The number of soccer players has doubled in the past 15 years, and philanthropic soccer parents have promised $8 million to carve two athletic fields, complete with synthetic turf, out of an open hillside. A parking lot, bridge, elevator and a snack bar would also be built.That's true, we aren't talking about a strip mine, we are talking about a soccer field, made of artificial turf.
But opponents say plans are too grand and threaten the health of children and wildlife. They would rather share a field in neighboring Oakland.
Taken aback by the vehemence of the opposition, Eric Havian, president of the Piedmont Soccer Club, said: “We’re not proposing to put a coal mine here. We’re talking about a playing field for children.”
I am of mixed opinion about turf fields. On the one hand, I absolutely hate them for professional (MLS) level teams. It does affect the game at the top levels and I would just as soon not see them. Plus, professional stadia have professional groundskeepers who can keep a field in decent condition.
But when it comes to youth fields or league soccer fields, I can see the attraction of a few fields being turf fields. The use that youth soccer fields go through is tremendous. A professionally maintained, professional venue might see fifty or sixty games a year on the field. A youth soccer field could see fifty or sixty games a month. For some fields, 8 games a day on Saturday and Sunday, plus possible training or mid-week games can easily translate to 20 games a week on the field. No field, no matter how well maintained is going to survive as a grass field with that kind of useage. Add weather to the mix, and a well used field, a month into a soccer season could be little more than a mud bog in front of the goals and at midfield with four patches of green in teh corners connected by a thin strip along the sides.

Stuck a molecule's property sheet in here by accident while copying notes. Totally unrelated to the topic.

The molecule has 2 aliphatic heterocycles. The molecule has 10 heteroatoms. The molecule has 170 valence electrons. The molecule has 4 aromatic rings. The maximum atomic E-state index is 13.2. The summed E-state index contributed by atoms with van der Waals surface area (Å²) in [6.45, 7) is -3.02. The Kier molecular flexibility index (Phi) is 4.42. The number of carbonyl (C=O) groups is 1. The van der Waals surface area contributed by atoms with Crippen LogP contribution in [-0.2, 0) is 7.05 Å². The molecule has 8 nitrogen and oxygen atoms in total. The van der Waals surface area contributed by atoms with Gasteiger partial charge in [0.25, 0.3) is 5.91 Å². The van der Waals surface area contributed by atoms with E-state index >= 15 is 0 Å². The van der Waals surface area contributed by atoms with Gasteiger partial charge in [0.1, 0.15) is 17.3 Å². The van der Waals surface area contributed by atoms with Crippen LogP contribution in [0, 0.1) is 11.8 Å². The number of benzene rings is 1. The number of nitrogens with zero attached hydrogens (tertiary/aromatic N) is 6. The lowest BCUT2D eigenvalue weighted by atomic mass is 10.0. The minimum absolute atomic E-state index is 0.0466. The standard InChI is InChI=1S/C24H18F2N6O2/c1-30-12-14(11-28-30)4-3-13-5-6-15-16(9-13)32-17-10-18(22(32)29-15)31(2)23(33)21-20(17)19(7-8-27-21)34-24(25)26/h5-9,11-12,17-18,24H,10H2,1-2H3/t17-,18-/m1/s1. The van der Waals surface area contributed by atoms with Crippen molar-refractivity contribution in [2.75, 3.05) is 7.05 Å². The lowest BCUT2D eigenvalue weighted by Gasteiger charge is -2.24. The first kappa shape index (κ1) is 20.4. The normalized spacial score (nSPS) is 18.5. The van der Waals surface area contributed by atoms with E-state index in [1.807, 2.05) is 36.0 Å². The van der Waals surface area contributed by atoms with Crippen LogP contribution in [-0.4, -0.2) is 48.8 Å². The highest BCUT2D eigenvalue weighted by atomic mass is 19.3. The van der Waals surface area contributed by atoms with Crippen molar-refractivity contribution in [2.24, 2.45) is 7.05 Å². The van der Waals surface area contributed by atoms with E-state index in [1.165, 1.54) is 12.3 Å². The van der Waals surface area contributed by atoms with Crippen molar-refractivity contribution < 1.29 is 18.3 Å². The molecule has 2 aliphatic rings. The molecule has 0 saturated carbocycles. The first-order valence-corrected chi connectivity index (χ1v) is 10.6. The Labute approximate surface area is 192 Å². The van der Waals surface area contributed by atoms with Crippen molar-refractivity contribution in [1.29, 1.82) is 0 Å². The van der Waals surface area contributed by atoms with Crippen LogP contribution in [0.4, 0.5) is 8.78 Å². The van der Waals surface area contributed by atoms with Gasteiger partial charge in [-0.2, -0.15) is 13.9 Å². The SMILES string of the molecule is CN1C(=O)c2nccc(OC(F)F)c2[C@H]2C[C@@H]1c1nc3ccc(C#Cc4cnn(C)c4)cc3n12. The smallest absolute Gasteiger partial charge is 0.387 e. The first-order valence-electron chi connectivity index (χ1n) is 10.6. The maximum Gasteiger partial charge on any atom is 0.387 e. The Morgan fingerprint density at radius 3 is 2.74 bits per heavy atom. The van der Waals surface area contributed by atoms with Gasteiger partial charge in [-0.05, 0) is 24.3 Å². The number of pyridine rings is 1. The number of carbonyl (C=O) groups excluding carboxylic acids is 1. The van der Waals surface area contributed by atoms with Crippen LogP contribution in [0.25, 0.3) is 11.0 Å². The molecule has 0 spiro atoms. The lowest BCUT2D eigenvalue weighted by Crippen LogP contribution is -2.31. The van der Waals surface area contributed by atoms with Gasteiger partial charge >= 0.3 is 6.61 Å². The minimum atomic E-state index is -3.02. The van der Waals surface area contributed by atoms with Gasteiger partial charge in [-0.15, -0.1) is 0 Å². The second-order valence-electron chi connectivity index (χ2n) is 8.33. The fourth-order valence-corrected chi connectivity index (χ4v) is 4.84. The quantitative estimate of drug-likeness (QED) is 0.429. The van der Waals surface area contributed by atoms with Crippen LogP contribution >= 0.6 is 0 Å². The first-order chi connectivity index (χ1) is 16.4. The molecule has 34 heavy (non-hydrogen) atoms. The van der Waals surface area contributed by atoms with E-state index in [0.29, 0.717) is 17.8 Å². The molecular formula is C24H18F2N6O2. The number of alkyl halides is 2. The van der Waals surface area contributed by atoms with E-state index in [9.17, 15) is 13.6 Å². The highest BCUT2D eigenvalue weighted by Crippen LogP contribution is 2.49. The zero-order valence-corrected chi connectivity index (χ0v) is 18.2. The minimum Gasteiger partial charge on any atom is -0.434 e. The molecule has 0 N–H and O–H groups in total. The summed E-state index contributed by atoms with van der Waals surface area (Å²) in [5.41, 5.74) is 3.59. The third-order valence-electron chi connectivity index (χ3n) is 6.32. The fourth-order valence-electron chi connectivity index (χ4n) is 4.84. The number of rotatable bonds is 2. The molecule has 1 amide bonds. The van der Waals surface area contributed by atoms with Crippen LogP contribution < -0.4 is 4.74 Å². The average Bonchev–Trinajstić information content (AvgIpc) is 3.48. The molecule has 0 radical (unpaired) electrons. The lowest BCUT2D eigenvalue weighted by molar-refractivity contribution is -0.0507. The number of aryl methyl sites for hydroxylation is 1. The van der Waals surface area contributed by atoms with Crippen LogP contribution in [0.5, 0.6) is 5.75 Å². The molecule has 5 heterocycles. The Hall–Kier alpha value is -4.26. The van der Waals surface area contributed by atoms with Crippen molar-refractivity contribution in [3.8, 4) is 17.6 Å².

Modern turf fields, while expensive to install, last longer and are easier to maintain. They don't need watering in drought conditions, don't puddle up in monsoon weather, and don't turn in to mud bogs. They do have their drawbacks--they can be brutally hot in the full summer sun. Tey tend to get used for other sports as well, American football, lacrosse, etc. Also, by the end of a 45 minute half (or even a 30 minute half), I have lots of those little black rubber bits in my shoe, they are ruining my socks slowly but surely. But the advantages are many.
You can play dozens of games a day and not ruin the pitch. With the addition of lights, you can play early in the morning and well into the evening. The modern astroturf field is softer that the days of old, doesn't give you as bad a carpet burn when you slid and won't twist your angle while running. As a referee, at the end of the day, my knees don't hurt nearly as bad although I may have lost several pounds in water weight during the summer (believe me, I could use the loss).
But the most important thing is that artificial fields are used and well used. The purpose is to give kids a place to play and a place to play safely.
As for environmental concerns, what rubbish. These same environmental nutjobs complain about the lack of safe playground equipment, so they want natural substances as cushioning, but then whine about what to do with all those tires that need recycling. The artificial turf fields put those old tires to a good, safe use. Toxicity concerns don't amount to anything since I don't see many players sitting down to picnic on the surface--the odd faceplant notwithstanding. As for ruining a "natural habitat," more hogwash. A grass soccer field that is used for dozens of games a weekend is not used by any animal save for a few ants. And as for that beautiful green grass, after a month of games, well see the description above.
I would think that a few artificial feilds in heavily used areas will keep other areas of a park free for other uses, insread of constantly struggling to find more and more field space.